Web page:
Although people in every population come in all shapes and sizes, body types and physiological characteristics follow a Gaussian distribution curve as a result of evolutionary adaptations by our ancestors to extremely varied environmental challenges. Elite sports showcase these differences. Asians, on average, tend to be smaller with shorter extremities and long torsos—evolutionary adaptations to harsh climes encountered by Homo sapiens who migrated to Northeast Asia 40,000 years ago. China, for example, excels in many Olympic sports, for a variety of reasons. One of those reasons, according to geneticists, is that they are more flexible on average—a potential advantage in diving, gymnastics (hence the term “Chinese splits”) and figure skating.

    Whites of Eurasian ancestry are mesomorphic: they have larger and relatively more muscular bodies with comparatively short limbs and thick torsos. No prototypical sprinter or marathoner here. These proportions are advantageous in sports in which strength rather than speed is at a premium. Predictably, Eurasians dominate weightlifting, wrestling and most field events, such as the shot put and hammer. At the London Olympics, with the exception of North Korea, the top lifters come from a band of Eurasian countries: China, Kazakhstan, Iran, Poland, Russia and the Ukraine. Despite the image of the sculpted African body, no African nation won an Olympic lifting medal.

    What about West Africans and North American, Caribbean and European blacks who trace their ancestry to the Middle Passage? They generally have: bigger, more developed overall musculature;narrower hips, lighter calves; higher levels of plasma testosterone; faster patellar tendon reflex in the knee; and a higher percentage of fast-twitch muscles and more anaerobic enzymes, which can translate into more explosive energy. Blacks in general have heavier skeletons and less body fat—key genetic hindrances when it comes to such sports as competitive swimming

    “Evolution has shaped body types and in part athletic possibilities,” Joseph Graves, Jr. told me. Graves, who is African American, is an evolutionary biologist at North Carolina Agricultural and Technical State University and UNC Greensboro. “Don’t expect an Eskimo to show up on an NBA court or a Watusi to win the world weight lifting championship. Differences don’t necessarily correlate with skin color, but rather with geography and climate. Endurance runners are more likely to come from East Africa and sprinters from West Africa. That’s a fact. Genes play a major role in this.”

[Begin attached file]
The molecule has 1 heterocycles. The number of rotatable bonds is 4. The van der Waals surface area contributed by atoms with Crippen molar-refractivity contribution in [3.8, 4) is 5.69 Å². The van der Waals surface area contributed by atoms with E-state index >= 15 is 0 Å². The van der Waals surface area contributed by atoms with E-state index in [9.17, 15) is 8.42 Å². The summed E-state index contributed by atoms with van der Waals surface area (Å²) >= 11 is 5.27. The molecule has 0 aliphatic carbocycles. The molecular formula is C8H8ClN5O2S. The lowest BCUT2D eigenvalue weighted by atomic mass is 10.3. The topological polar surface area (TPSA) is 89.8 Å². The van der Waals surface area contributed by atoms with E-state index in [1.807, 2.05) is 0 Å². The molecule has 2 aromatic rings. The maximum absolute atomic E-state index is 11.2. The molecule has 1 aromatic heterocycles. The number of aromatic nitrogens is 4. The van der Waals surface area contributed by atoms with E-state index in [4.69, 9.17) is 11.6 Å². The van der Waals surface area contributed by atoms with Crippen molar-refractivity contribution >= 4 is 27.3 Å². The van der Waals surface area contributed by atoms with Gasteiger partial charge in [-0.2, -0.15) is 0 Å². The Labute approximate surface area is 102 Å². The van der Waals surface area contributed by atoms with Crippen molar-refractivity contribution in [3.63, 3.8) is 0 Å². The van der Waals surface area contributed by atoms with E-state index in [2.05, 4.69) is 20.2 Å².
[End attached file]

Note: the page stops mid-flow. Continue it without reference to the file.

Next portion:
Resurrecting racism?

    Are we resurrecting racism by talking about sports in such stark black and white terms? Not at all. It’s the exaggeration, not the factual core of truth that human “populations” exist that stirs fear and ire. The difficulty, of course, is sorting out how much of a trait is genetically inbred, how much may be shaped by culture and opportunity and what is just plain poppycock.

    Limiting the rhetorical use of folk categories such as race, an admirable goal, is not going to make the patterned biological variation on which they are based disappear. The question is no longer whether these inquiries will continue but in what manner and to what end.

    Using sports to reflect on human biodiversity offers some unique advantages to the fair minded amongst us. Despite considerable off-the-field disparities, professional athletics remains one of the most racially and ethnically diverse professions in the world. It is the ultimate level playing field, albeit with its share of bumps and gullies. Individual athletes earn respect on the field, not by the privilege of their birth. Sports offer a unique definitiveness: there is only one high scorer, one swimmer who touches first or one runner who breaks the tape.

    There’s no need to make consideration of race in sports a taboo. In fact, sports provide the most rigid laboratory control possible—the level playing field—to guide us through the thicket of ideological correctness. So, bask in the real story behind The DNA Olympics.

    Jon Entine, author of Taboo: Why Black Athletes Dominate Sports and Why We’re Afraid to Talk About It and Abraham’s Children: Race, Identity and the DNA of the Chosen People, is founding director of the Genetic Literacy Project at the Statistical Assessment Service (STATS) at George Mason University.

    Comments

    A well-written article. I have been saying the same thing since the 1970s both in Britain and from the 1990s onwards in the politically-correct USA. Why should human beings be any different from other animals and not show differences in characteristics? There are shire horses for work and there are those who study racing horse form and horse breeders who try and produce winners from the correct selection of stallion and mare. The differences between groups of humans are likely there as well. Modern technology and genetics now allow the quantifiable measurement and monitoring of physiological occurances at the tissue and cellular level. What some people don't like the concept that people are not the same means that people may be born with different capabilities. If these differences that are there may be discovered is that it is also likely to eventually find out why so. That would on the one hand destroy any notion of "natural" equality and many of the arguments of socialism. Secondly, should treatments (e.g. gene doping) then become available to raise the game of any charateristic be it IQ, running speed, strength, etc would confer further advantage on those that could afford that. Is society ready for that?